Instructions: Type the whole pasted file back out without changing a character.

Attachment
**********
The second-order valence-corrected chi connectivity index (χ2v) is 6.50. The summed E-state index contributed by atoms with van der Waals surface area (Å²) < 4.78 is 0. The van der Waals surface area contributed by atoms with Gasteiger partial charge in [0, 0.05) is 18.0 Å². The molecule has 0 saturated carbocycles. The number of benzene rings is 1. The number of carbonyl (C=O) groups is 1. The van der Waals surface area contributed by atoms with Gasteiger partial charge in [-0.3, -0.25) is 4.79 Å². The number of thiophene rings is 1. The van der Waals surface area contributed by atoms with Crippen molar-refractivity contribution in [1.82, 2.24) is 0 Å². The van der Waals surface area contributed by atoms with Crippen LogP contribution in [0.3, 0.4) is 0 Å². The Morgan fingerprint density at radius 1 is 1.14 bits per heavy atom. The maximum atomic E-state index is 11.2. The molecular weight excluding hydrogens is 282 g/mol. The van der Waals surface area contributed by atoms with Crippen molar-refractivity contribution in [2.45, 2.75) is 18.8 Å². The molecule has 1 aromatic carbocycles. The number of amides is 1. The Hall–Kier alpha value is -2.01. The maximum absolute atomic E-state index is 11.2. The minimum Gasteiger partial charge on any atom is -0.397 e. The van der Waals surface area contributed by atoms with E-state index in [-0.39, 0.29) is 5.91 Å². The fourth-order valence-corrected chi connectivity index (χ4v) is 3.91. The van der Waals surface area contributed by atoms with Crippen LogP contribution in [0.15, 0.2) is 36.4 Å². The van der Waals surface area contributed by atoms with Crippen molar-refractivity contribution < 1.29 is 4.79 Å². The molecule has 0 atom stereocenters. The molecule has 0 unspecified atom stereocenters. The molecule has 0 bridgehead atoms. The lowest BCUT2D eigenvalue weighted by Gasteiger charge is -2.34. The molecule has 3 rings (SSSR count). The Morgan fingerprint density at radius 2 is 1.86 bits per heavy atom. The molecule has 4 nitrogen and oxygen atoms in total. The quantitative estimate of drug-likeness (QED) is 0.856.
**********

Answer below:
The second-order valence-corrected chi connectivity index (χ2v) is 6.50. The summed E-state index contributed by atoms with van der Waals surface area (Å²) < 4.78 is 0. The van der Waals surface area contributed by atoms with Gasteiger partial charge in [0, 0.05) is 18.0 Å². The molecule has 0 saturated carbocycles. The number of benzene rings is 1. The number of carbonyl (C=O) groups is 1. The van der Waals surface area contributed by atoms with Gasteiger partial charge in [-0.3, -0.25) is 4.79 Å². The number of thiophene rings is 1. The van der Waals surface area contributed by atoms with Crippen molar-refractivity contribution in [1.82, 2.24) is 0 Å². The van der Waals surface area contributed by atoms with Crippen LogP contribution in [0.3, 0.4) is 0 Å². The Morgan fingerprint density at radius 1 is 1.14 bits per heavy atom. The maximum atomic E-state index is 11.2. The molecular weight excluding hydrogens is 282 g/mol. The van der Waals surface area contributed by atoms with Crippen molar-refractivity contribution in [2.45, 2.75) is 18.8 Å². The molecule has 1 aromatic carbocycles. The number of amides is 1. The Hall–Kier alpha value is -2.01. The maximum absolute atomic E-state index is 11.2. The minimum Gasteiger partial charge on any atom is -0.397 e. The van der Waals surface area contributed by atoms with E-state index in [-0.39, 0.29) is 5.91 Å². The fourth-order valence-corrected chi connectivity index (χ4v) is 3.91. The van der Waals surface area contributed by atoms with Crippen LogP contribution in [0.15, 0.2) is 36.4 Å². The van der Waals surface area contributed by atoms with Crippen molar-refractivity contribution < 1.29 is 4.79 Å². The molecule has 0 atom stereocenters. The molecule has 0 unspecified atom stereocenters. The molecule has 0 bridgehead atoms. The lowest BCUT2D eigenvalue weighted by Gasteiger charge is -2.34. The molecule has 3 rings (SSSR count). The Morgan fingerprint density at radius 2 is 1.86 bits per heavy atom. The molecule has 4 nitrogen and oxygen atoms in total. The quantitative estimate of drug-likeness (QED) is 0.856.